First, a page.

China’s growth data may mask economic risks

SHANGHAI (AFP) – China’s GDP growth may be significantly slower than official estimates suggest and its economy more vulnerable to external shocks than widely believed, a global business think tank has warned.

Data due next week is expected to show the world’s number-two economy expanded around 6.5 per cent last year, its slowest rate in almost three decades as a global slowdown and the United States (US) trade war bite.

But even that is well above the 4.1 per cent the US-based Conference Board, which provides research to member-businesses and organisations worldwide, says its methodology indicates.

Economists in China and abroad have long suspected data is massaged upward, often noting that full-year gross domestic product hits Beijing’s pre-set targets with suspicious regularity.

The governor of northeastern Liaoning admitted in 2017 that the industrial province had falsified data for years.

A vendor waits for clients at a market in the centre of Beijing. – AFP

Even current Premier Li Keqiang said in 2007, when he was Liaoning’s top political official, that results were often “man-made” and he used his own calculations to guide provincial policymaking, according to a confidential memo released by WikiLeaks.

The Conference Board, whose research is widely tracked by investors and policymakers, began making its alternative China figures public in 2014.

David Hoffman, its senior vice president for the Asia-Pacific, said Chinese data reporting problems do not factor into the Board’s calculations.

Its numbers differ mainly because it looks at industrial output and service-sector growth using different methodologies intended to reduce distortions in official pricing mechanisms.

Its data indicates growth in China, now a vital component of the world economy, may have been more volatile and vulnerable to outside factors than official readings let on.

For example, the National Bureau of Statistics (NBS) says growth dipped to 7.8 per cent in 1998 during the Asian financial crisis, from 9.2 per cent in 1997.

But The Conference Board’s calculations show 1998 growth may actually have been 2.3 per cent, half that of the previous year.

Subsequent shocks may also have been smoothed over, most recently the 2014-2015 oil and commodity price deflation cycle.

The Conference Board estimates 2015 growth fell to 3.8 per cent, from 6.3 per cent the previous year. Official numbers, however, show a relatively small dip to 6.9 per cent, from 7.3 per cent.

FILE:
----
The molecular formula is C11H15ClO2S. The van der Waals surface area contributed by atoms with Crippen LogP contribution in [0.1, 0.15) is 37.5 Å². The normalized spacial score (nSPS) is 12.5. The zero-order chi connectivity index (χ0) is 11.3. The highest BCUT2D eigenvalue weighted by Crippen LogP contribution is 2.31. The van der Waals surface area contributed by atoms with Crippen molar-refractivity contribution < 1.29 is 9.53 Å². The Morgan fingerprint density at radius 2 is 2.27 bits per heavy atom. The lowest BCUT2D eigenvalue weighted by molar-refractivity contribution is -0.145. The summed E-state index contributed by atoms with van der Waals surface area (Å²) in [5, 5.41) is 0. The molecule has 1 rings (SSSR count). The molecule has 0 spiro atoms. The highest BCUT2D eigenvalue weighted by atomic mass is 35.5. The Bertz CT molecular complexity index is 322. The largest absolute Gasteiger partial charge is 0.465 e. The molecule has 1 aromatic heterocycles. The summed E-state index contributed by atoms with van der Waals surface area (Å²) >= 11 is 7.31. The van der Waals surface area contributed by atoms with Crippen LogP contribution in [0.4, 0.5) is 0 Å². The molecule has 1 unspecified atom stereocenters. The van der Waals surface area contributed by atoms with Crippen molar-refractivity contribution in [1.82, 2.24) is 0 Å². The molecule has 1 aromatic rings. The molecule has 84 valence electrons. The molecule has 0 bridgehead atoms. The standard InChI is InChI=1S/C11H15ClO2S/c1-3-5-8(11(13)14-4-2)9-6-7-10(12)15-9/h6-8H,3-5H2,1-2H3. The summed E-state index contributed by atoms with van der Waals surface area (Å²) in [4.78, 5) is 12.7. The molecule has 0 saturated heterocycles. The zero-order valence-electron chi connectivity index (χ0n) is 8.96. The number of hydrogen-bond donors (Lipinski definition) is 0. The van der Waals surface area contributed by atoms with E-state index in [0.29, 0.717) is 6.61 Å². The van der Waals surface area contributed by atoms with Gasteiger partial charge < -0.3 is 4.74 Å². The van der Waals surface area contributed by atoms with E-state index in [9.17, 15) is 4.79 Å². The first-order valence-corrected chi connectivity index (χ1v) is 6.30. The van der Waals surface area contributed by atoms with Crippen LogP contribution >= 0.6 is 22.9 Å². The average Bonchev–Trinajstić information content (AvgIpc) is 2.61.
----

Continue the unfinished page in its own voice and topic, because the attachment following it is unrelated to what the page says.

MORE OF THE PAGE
Economic growth is a sensitive topic for the Communist Party, which has based its ruling legitimacy largely on delivering constant expansion and rising living standards.

Hoffman said if the Board’s numbers are correct, “it makes the case for substantive economic reforms (by China) all the more urgent, especially in the face of intensifying external factors such as trade conflict and slowing global demand”.

Some believe China’s growth may be even lower.

Finance professor at Beijing’s Renmin University and former chief economist of China Agriculture Bank Xiang Songzuo said in a lecture last month that 2018 growth may have been as low as 1.67 per cent, or even contracted.

Video of Xiang’s lecture was widely circulated online until government censors moved to block it.

The NBS did not respond to a request for comment but acknowledges the data problem.

Last week it said it would launch a “first-ever” crackdown on falsification this year and implement a “unified” nationwide system of calculating growth.

It may not like what it finds in 2019.

Last year, the China-US trade battle may actually have boosted Chinese exports temporarily as manufacturers rushed out shipments ahead of the onset of US tariffs.

But that has ended – December exports fell 4.4 per cent year-on-year – and The Conference Board’s senior economist Gao Yuan said external pressures on China’s economy “are likely to show up more significantly” over the next 12 months.

That further complicates Beijing’s efforts to address its economic slowdown, clean up worrying debt levels, and the larger goal of transitioning away from an economic model based on exports, manufacturing and investment to one more reliant on domestic consumption.

Such priorities require a cushion of solid growth to execute, economists say, but The Conference Board sees China’s growth slowing further to an average 3.8 per cent for 2019-2023, and 3.4 per cent in 2024-2028.

China’s economy is “slowly decelerating, similar to the official data, but at a lower level of growth”, Gao said.